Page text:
Here's an all too common scenario. A business owner is asleep after a hard day's work and the phone rings; his business premises are on fire. He races across town and literally watches as his whole life's work goes up in smoke.
For many, the business is everything: their sole source of income; their only investment; their superannuation for the future...and the reason for the mortgage over the home.
With daylight and after the fire brigade have gone, a new phase begins - police, investigation and perhaps an insurance loss adjuster. Staff arrive at work worried about their jobs; anxious customers awaiting delivery of big orders hear the rumors of fire and try to make contact.
By this time the insurance broker has been contacted to see if the premium was paid. Did I get the bill? Have I paid it? Am I fully covered?
We know that 84% of small to medium enterprises (SME's) believe they are fully insured. But what's the reality? Research has found that there are three main areas of underinsurance that cause most grief.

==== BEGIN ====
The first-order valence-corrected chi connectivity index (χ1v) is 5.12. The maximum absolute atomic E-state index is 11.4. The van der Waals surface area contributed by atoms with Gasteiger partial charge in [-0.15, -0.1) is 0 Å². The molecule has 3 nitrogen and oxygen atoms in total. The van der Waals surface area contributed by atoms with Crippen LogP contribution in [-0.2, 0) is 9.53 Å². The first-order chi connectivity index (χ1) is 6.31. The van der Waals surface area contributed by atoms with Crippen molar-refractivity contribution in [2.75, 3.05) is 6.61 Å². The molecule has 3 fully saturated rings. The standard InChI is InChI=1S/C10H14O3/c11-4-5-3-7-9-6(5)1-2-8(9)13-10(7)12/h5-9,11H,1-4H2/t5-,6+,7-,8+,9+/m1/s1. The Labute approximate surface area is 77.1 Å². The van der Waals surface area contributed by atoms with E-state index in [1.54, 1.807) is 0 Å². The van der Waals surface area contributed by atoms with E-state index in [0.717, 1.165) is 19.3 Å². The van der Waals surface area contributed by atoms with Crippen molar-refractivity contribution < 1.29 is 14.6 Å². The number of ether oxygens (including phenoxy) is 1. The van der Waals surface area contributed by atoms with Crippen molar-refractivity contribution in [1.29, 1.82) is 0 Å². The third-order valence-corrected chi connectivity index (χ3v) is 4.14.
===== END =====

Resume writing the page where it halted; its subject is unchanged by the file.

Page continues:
The first is removal of debris. Building fires generate tonnes of debris and many people just don't realise the high cost of removal and dumping after a fire.
The second is property values. According to a leading Insurer 75% of businesses roll over their sums insured year after year. After three years 46% still have the san1e sums insured as they did three years before. However in that time building costs have gone up 20%.
But sky-high building costs aren't the worst issue. Consider the cost of machinery and plant increases and this one example, stainless steel goods - up 50% over the last 12 months alone. Clearly, any restaurant or anyone in the food industry that needs stainless steel fixtures and fittings will find that they may be grossly underinsured.
Perhaps the area that has the most underinsurance of all is business interruption. Research shows that only 31% of SME's have any form of Business Interruption cover and even those who do don't have enough. The bottom line is that in the main, businesses without a sensible level of business interruption insurance will not survive a serious insured event.
That's three strikes, all conspiring to get you out of business.
How would you fare?